More than 300 million people live in Indo-Burma, more than any other hotspot. The vast majority of them depend on the services provided by the hotspot’s natural ecosystems. Of particular importance, in a region where paddy rice and fish provide the staple diet of most people, are hydrological services and provisioning of fish and other freshwater products. The issues of poverty alleviation and biodiversity conservation are, therefore, inextricably linked.
Hotspot’s species in chapter four ecosystem profile (PDF – 34 MB)
Sundaland Biodiversity Hotspot
The Sundaland Biodiversity Hotspot covers the western half of the Indonesian archipelago, a group of some 17,000 islands stretching 5,000 kilometers, and is dominated by the islands of Borneo and Sumatra.
Politically, the hotspot covers a small portion of southern Thailand; nearly all of Malaysia; Singapore; Brunei; and the western half of Indonesia. The Nicobar Islands, which are under Indian jurisdiction, are also included.
Sundaland’s topography is comprised of high mountain ranges, volcanoes, plains, lakes, swamps and shallow coastal waters. The hotspot is one of the biologically richest regions on Earth, holding about 25,000 species of vascular plants, 60 percent of which are endemic.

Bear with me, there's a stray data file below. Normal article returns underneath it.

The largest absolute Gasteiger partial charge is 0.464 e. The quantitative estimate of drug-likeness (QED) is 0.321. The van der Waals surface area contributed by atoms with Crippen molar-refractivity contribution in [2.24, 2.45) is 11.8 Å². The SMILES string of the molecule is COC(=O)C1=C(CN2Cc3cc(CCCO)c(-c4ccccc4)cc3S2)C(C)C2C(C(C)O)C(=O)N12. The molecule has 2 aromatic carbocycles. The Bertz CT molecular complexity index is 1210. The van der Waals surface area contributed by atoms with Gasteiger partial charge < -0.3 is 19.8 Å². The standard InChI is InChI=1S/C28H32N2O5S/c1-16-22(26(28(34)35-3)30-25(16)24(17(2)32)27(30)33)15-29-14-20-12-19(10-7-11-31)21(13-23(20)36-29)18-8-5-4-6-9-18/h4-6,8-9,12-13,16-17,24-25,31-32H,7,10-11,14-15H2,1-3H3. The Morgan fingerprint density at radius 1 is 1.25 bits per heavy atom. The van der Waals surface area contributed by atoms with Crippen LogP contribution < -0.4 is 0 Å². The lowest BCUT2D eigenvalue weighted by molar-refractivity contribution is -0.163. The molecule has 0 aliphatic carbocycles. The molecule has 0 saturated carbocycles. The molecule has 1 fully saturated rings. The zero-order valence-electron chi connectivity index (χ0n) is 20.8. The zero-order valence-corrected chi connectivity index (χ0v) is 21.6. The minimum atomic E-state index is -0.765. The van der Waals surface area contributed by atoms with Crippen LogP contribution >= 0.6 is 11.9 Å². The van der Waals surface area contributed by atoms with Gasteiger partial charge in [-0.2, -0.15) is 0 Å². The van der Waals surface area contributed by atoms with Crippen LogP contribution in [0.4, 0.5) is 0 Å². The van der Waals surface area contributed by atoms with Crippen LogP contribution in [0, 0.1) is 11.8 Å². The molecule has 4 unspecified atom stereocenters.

Some 380 mammal species are found here, including two species of orangutans: the Critically Endangered Bornean orangutan (Pongo pygmaeus), and the Critically Endangered Sumatran orangutan (P. abelii). Other iconic species include the Endangered proboscis monkey (Nasalis larvatus), which lives only on Borneo, and two rhinoceros species: the Critically Endangered Javan rhino (Rhinoceros sondaicus) and the Critically Endangered Sumatran rhino (Dicerorhinus sumatrensis).
Wallacea Biodiversity Hotspot
First described by Alfred Russel Wallace in 1869, the Wallacea region supports a startling amount of biodiversity. More than half of the hotspot’s mammals, 40 percent of birds and 65 percent of amphibians do not occur outside the hotspot. In addition, the region, along with neighboring New Guinea, has more marine species than anywhere else on the planet, forming the heart of the western Pacific area known as the “Coral Triangle.”
Some 30 million people live in Wallacea, primarily along the coasts of the more than 1,680 islands found here. They earn their living primarily from farms, forests, wetlands and the sea. Like much of Indonesia, Wallacea reflects the mixing of numerous cultures over the ages—indigenous, Javan, Indian, Chinese, Polynesian, Portuguese, Arabian and Dutch among them—resulting in an interweaving of languages, religions and ethnicities. This is highly significant as governments and civil society make decisions that aim to balance economic growth with the protection of biodiversity.